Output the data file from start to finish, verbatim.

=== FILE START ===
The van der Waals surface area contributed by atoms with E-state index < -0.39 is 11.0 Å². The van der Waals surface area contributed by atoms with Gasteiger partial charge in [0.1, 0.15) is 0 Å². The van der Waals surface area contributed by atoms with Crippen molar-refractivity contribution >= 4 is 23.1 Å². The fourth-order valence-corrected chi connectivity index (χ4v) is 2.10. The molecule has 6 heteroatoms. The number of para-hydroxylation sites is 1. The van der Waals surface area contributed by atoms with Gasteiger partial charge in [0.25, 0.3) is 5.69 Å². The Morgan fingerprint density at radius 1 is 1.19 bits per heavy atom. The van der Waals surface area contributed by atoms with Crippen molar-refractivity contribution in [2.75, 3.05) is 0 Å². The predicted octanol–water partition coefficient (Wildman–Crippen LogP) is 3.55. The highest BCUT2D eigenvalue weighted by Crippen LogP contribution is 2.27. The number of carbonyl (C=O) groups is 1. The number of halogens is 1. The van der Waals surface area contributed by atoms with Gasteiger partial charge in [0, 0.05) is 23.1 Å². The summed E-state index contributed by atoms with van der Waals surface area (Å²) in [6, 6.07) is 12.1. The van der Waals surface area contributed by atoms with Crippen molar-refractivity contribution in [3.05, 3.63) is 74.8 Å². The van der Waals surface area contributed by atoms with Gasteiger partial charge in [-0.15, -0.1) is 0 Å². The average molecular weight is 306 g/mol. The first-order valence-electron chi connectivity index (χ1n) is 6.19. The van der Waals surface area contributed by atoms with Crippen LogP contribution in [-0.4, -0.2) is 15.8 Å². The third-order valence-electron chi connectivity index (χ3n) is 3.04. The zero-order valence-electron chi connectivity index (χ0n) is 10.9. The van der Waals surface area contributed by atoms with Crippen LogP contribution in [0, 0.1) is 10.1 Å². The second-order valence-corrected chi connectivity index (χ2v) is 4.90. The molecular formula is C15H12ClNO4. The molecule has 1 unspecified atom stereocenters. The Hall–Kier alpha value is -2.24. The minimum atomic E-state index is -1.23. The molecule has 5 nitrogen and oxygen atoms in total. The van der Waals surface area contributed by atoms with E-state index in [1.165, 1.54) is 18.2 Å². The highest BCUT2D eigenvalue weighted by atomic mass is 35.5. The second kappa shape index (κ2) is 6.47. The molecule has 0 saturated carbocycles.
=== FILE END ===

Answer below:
The van der Waals surface area contributed by atoms with E-state index < -0.39 is 11.0 Å². The van der Waals surface area contributed by atoms with Gasteiger partial charge in [0.1, 0.15) is 0 Å². The van der Waals surface area contributed by atoms with Crippen molar-refractivity contribution >= 4 is 23.1 Å². The fourth-order valence-corrected chi connectivity index (χ4v) is 2.10. The molecule has 6 heteroatoms. The number of para-hydroxylation sites is 1. The van der Waals surface area contributed by atoms with Gasteiger partial charge in [0.25, 0.3) is 5.69 Å². The Morgan fingerprint density at radius 1 is 1.19 bits per heavy atom. The van der Waals surface area contributed by atoms with Crippen molar-refractivity contribution in [2.75, 3.05) is 0 Å². The predicted octanol–water partition coefficient (Wildman–Crippen LogP) is 3.55. The highest BCUT2D eigenvalue weighted by Crippen LogP contribution is 2.27. The number of carbonyl (C=O) groups is 1. The number of halogens is 1. The van der Waals surface area contributed by atoms with Gasteiger partial charge in [0, 0.05) is 23.1 Å². The summed E-state index contributed by atoms with van der Waals surface area (Å²) in [6, 6.07) is 12.1. The van der Waals surface area contributed by atoms with Crippen molar-refractivity contribution in [3.05, 3.63) is 74.8 Å². The van der Waals surface area contributed by atoms with Gasteiger partial charge in [-0.15, -0.1) is 0 Å². The average molecular weight is 306 g/mol. The first-order valence-electron chi connectivity index (χ1n) is 6.19. The van der Waals surface area contributed by atoms with Crippen LogP contribution in [-0.4, -0.2) is 15.8 Å². The third-order valence-electron chi connectivity index (χ3n) is 3.04. The zero-order valence-electron chi connectivity index (χ0n) is 10.9. The van der Waals surface area contributed by atoms with Crippen LogP contribution in [0, 0.1) is 10.1 Å². The second-order valence-corrected chi connectivity index (χ2v) is 4.90. The molecular formula is C15H12ClNO4. The molecule has 1 unspecified atom stereocenters. The Hall–Kier alpha value is -2.24. The minimum atomic E-state index is -1.23. The molecule has 5 nitrogen and oxygen atoms in total. The van der Waals surface area contributed by atoms with E-state index in [1.165, 1.54) is 18.2 Å². The highest BCUT2D eigenvalue weighted by atomic mass is 35.5. The second kappa shape index (κ2) is 6.47. The molecule has 0 saturated carbocycles.